Livingit Tip
Remember to shoot in RAW format to get high quality images.

A Tripod

Any kind of movement will make the photograph appear blurry. Hence, a tripod is a must-have for every photographer. Alternatively, you may have a table that you can place the camera onto stabilizing it. Even the most experienced photographers rely on a tripod.

Photo Merging Software

Once the three photographs have been taken, you need to merge them together. This is where the role of a photo editing software comes in. Adobe Photoshop and Lightroom are both great for this purpose. Most photographers prefer Lightroom as it allows more manual tweaking.

How to Create an HDR Image in Lightroom

To a passionate photographer, the term Lightroom needs no introduction.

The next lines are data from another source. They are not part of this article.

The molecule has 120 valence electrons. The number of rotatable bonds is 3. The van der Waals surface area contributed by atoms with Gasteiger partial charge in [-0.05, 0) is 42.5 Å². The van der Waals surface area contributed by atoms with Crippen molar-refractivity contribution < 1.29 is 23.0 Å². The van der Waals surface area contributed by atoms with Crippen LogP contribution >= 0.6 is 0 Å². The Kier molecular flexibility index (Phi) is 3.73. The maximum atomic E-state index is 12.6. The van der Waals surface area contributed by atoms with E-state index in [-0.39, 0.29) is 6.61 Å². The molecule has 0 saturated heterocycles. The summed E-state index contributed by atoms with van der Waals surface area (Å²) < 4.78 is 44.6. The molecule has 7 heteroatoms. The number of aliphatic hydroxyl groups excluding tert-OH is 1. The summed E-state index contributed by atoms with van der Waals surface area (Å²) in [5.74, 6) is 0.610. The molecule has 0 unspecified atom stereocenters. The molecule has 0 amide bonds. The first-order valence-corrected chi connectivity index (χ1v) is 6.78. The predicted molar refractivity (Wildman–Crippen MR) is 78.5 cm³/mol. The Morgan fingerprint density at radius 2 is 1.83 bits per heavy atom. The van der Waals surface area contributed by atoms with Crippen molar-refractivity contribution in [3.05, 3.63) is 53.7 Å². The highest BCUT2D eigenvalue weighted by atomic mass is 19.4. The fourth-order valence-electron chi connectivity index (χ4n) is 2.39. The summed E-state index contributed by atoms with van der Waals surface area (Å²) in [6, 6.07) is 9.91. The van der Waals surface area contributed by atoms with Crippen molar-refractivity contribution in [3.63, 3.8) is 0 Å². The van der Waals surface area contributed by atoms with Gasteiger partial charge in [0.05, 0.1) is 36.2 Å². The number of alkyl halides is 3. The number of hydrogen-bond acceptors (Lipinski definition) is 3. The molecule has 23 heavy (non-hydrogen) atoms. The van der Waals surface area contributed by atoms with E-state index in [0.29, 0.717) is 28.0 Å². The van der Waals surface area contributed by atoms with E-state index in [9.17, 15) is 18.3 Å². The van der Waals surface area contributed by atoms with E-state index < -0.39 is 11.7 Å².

What Microsoft Excel is to an accountant, Adobe Lightroom is to a photographer!

This image management and editing program developed by Adobe has been helping millions of professional and amateur photographers to sort, organize, and process large quantities of images. Here is how you can work with Lightroom to create high-quality HDR images.

HDR in Lightroom
Get Ready to Create Magic!(Source)

Creating the Photo

Step 1: Ensure that you have the latest version of Adobe Lightroom. (Lightroom 6 and Lightroom CC).

Step 2: Load all your images into Lightroom.

Step 3: Select the three photographs you want to merge. Right click on any of them and select Photo Merge – HDR.

Step 4: Once a new window loads, select HDR options: Auto Align and Auto Tone. Auto Align eliminates movement and reduces blurriness. This is especially useful for photographs taken with a hand held camera. Auto Tone brings in the detailing from the brightest and darkest areas.